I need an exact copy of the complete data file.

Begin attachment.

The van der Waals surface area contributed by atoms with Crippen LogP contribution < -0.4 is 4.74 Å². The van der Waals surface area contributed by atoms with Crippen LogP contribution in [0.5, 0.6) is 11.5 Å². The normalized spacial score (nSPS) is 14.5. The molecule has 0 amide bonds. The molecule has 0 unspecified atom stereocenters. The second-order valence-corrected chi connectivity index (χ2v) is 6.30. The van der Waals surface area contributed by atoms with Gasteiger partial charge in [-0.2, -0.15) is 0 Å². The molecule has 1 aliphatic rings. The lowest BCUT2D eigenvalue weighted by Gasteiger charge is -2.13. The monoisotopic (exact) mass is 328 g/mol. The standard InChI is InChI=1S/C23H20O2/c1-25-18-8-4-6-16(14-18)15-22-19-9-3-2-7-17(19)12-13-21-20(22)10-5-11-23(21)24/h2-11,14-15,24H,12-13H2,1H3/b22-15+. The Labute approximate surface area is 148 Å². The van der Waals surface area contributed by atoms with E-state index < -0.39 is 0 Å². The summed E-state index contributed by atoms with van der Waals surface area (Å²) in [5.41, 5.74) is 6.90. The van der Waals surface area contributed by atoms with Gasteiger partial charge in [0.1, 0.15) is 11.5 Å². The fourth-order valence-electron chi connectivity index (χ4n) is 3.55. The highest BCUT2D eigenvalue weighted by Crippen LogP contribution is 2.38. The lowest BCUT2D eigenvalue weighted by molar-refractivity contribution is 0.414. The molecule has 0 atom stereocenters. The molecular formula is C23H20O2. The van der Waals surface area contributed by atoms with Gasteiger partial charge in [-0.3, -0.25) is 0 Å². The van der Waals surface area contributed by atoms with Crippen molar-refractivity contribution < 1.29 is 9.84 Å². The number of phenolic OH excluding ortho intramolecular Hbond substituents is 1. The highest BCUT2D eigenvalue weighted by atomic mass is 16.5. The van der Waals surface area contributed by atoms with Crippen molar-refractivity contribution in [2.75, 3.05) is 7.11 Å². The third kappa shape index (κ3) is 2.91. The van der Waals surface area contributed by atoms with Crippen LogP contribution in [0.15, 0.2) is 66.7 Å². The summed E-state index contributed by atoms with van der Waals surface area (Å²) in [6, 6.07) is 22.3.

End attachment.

The van der Waals surface area contributed by atoms with Crippen LogP contribution < -0.4 is 4.74 Å². The van der Waals surface area contributed by atoms with Crippen LogP contribution in [0.5, 0.6) is 11.5 Å². The normalized spacial score (nSPS) is 14.5. The molecule has 0 amide bonds. The molecule has 0 unspecified atom stereocenters. The second-order valence-corrected chi connectivity index (χ2v) is 6.30. The van der Waals surface area contributed by atoms with Gasteiger partial charge in [-0.2, -0.15) is 0 Å². The molecule has 1 aliphatic rings. The lowest BCUT2D eigenvalue weighted by Gasteiger charge is -2.13. The monoisotopic (exact) mass is 328 g/mol. The standard InChI is InChI=1S/C23H20O2/c1-25-18-8-4-6-16(14-18)15-22-19-9-3-2-7-17(19)12-13-21-20(22)10-5-11-23(21)24/h2-11,14-15,24H,12-13H2,1H3/b22-15+. The Labute approximate surface area is 148 Å². The van der Waals surface area contributed by atoms with E-state index < -0.39 is 0 Å². The summed E-state index contributed by atoms with van der Waals surface area (Å²) in [5.41, 5.74) is 6.90. The van der Waals surface area contributed by atoms with Gasteiger partial charge in [0.1, 0.15) is 11.5 Å². The fourth-order valence-electron chi connectivity index (χ4n) is 3.55. The highest BCUT2D eigenvalue weighted by Crippen LogP contribution is 2.38. The lowest BCUT2D eigenvalue weighted by molar-refractivity contribution is 0.414. The molecule has 0 atom stereocenters. The molecular formula is C23H20O2. The van der Waals surface area contributed by atoms with Gasteiger partial charge in [-0.3, -0.25) is 0 Å². The van der Waals surface area contributed by atoms with Crippen molar-refractivity contribution < 1.29 is 9.84 Å². The number of phenolic OH excluding ortho intramolecular Hbond substituents is 1. The highest BCUT2D eigenvalue weighted by atomic mass is 16.5. The van der Waals surface area contributed by atoms with Crippen molar-refractivity contribution in [2.75, 3.05) is 7.11 Å². The third kappa shape index (κ3) is 2.91. The van der Waals surface area contributed by atoms with Crippen LogP contribution in [0.15, 0.2) is 66.7 Å². The summed E-state index contributed by atoms with van der Waals surface area (Å²) in [6, 6.07) is 22.3.